Monday, 18 April 2016
Building and Construction Industry (Improving Productivity) Bill 2013 [No. 2], Building and Construction Industry (Consequential and Transitional Provisions) Bill 2013 [No. 2]; Second Reading
The two big topics of this week are tradies and truckies. I am delighted that the Senate majority wants to save 35,000 family-owned trucking firms—owner-operator truckies—from a body set up to make their lives a misery. The question is: will there be a Senate majority to save the hundreds of thousands of family-owned small business tradies from an environment that, too, makes their lives a misery? If it is good enough for truckies, why isn't it good enough for tradies?
I note some of my crossbench colleagues have called for the Australian Building and Construction Commissioned to be expanded into a national independent commission against corruption. I commend their commitment to corruption reform; however, these small-business tradespeople cannot wait the length of time it would take to rewrite the ABCC into a broader anti-corruption watchdog, even if the government agreed to that, which I believe it would not.
The proposed ABCC legislation relates to unlawful industrial action and unlawful picketing. This proposed legislation is, first and foremost, about unlawful industrial actions. I have said before that this is something like a STAR force in the police for special and aggressive criminality and unlawfulness. Television advertisements comparing ice dealers to construction workers are ridiculous. Rights to silence and protections against self-incrimination have been in decline all over the country, as the Institute of Public Affairs has pointed out. The advertisements demonstrate the desperation and misinformation of opponents of this legislation. I am more than happy to consider broader anti-corruption measures and support Senator Wang's select committee inquiry proposal. Sector-by-sector reform, including better resourcing of existing watchdogs, has to be an option, but not by holding construction workers hostage.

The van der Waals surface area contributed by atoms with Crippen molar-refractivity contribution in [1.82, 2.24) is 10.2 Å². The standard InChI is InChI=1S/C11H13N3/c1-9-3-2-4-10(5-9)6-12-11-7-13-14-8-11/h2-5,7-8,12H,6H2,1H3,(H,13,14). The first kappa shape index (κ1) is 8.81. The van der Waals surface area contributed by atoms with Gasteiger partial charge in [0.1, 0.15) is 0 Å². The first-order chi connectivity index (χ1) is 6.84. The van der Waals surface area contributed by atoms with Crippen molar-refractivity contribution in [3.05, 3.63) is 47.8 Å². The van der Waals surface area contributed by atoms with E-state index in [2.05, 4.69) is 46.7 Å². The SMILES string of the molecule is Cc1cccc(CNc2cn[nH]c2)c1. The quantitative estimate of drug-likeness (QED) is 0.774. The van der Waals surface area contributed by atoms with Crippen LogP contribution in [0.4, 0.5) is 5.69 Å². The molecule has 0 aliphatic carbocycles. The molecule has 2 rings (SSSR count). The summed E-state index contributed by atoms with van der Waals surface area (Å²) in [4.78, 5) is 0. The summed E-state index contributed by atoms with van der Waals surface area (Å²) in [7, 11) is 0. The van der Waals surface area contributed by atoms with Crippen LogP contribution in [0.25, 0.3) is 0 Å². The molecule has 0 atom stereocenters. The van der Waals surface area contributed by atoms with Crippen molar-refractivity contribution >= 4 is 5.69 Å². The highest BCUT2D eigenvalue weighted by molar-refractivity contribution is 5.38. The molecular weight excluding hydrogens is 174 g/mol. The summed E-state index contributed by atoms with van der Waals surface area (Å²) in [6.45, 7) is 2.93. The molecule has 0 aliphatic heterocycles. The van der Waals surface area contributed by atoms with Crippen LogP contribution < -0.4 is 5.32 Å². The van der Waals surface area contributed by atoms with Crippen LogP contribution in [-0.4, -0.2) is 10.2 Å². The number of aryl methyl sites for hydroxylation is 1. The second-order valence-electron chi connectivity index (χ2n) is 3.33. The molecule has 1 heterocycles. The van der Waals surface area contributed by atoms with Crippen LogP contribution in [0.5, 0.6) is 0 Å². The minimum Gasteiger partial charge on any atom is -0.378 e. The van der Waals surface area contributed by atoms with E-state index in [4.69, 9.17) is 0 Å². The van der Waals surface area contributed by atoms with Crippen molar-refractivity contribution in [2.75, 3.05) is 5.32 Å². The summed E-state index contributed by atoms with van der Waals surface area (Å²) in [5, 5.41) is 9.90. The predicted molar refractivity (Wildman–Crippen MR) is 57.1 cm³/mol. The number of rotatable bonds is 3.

I have consistently supported the ABCC, well before a double dissolution was discussed. My fellow crossbenchers, Senators Leyonhjelm, Muir and Xenophon, have tabled amendments, well worth consideration in the committee stage. I heard Senator Muir's contribution earlier and commend his effort and his knowledge of this important debate, and I look forward to debate on his amendments.
I conclude by saying: as I have consistently said, I support the bill and its second reading and urge my colleagues to at least support that second reading—to consider these amendments and further debate.